Readers Respond to “Taking It Back”

Several people have written to ask what the basic daily wardrobe is for Orthodox Jewish women. Here it is in a nutshell.

First, Jewish women wear skirts or dresses only – no pants – and these must cover our knees even when we sit down. (It is advisable to test this out by sitting down in the clothes you try on in store fitting rooms before making any purchases.) Similarly, our shirts and blouses must cover our elbows even when we reach upward. We cover our legs with stockings or tights, and we do not wear open-toed shoes. Clothing can be of almost any color as long as it is subdued and not loud.

Married women keep an additional level of tznius by covering their hair completely. The hair covering is a constant reminder to the woman herself, as well as to the men who encounter her, that she has a special status; she has been sanctified to one man only and is off-limits to all others.

There are a few popular styles for hair-covering. In my community, wigs are preferred, because they cover the hair most completely. In the comfort of our homes, most women wear turbans, or a longer version of a turban called a snood. These are considered casual in my community, but in others, women wear them more frequently, to work, for example. And in other communities, hats are the covering of choice. All of these are correct as long as the woman’s hair is completely covered.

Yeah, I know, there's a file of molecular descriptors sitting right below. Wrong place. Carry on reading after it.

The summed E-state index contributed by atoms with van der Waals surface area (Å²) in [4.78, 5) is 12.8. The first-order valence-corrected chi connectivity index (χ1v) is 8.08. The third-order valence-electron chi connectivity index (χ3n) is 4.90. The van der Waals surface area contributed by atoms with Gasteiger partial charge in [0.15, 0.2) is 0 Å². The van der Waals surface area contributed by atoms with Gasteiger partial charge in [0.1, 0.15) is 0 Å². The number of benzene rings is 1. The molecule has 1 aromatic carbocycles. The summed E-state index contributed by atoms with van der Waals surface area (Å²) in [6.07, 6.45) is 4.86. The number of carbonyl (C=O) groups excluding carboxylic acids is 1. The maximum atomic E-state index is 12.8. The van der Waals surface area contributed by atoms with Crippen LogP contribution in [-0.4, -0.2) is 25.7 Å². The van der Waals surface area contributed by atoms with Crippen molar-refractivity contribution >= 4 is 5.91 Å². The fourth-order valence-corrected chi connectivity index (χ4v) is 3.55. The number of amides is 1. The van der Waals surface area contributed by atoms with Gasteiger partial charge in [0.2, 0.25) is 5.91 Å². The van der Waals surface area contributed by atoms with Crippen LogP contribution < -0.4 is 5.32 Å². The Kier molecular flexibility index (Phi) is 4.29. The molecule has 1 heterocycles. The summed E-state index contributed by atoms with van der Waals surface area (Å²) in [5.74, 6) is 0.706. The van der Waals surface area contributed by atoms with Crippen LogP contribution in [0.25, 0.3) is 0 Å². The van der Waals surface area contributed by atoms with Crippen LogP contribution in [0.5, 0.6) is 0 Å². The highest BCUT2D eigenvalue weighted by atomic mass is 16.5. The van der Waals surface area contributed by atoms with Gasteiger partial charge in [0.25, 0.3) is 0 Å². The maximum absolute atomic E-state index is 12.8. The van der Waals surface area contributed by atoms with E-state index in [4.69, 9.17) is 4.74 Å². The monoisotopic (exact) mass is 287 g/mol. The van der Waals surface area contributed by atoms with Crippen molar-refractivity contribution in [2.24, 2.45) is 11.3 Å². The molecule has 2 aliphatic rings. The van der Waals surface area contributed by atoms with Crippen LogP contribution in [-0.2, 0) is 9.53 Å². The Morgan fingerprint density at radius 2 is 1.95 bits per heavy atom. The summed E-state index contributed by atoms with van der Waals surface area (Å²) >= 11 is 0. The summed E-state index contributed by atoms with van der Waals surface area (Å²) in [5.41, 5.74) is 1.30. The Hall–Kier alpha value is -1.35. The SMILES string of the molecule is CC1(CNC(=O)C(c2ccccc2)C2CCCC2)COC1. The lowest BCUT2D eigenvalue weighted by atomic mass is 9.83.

Overall, our style of dress is not supposed to draw undue attention to our bodies. This does not mean, however, that we are required to look ugly. Quite the contrary, we should appear neat and presentable. Thus, our dresses can be made of high-quality fabrics and our wigs can be combed nicely. We do not have to go around in potato sacks.

Clearly, this answer is merely a quick summary. An excellent – almost encyclopedic – book on the laws of tznius is Modesty: An Adornment for Life by Rabbi Paysach Falk. It is written in English and is clearly indexed so that you can look up a wide variety of topics in this area of Jewish Law. I’d say it’s a must have for English-speaking Jewish homes.

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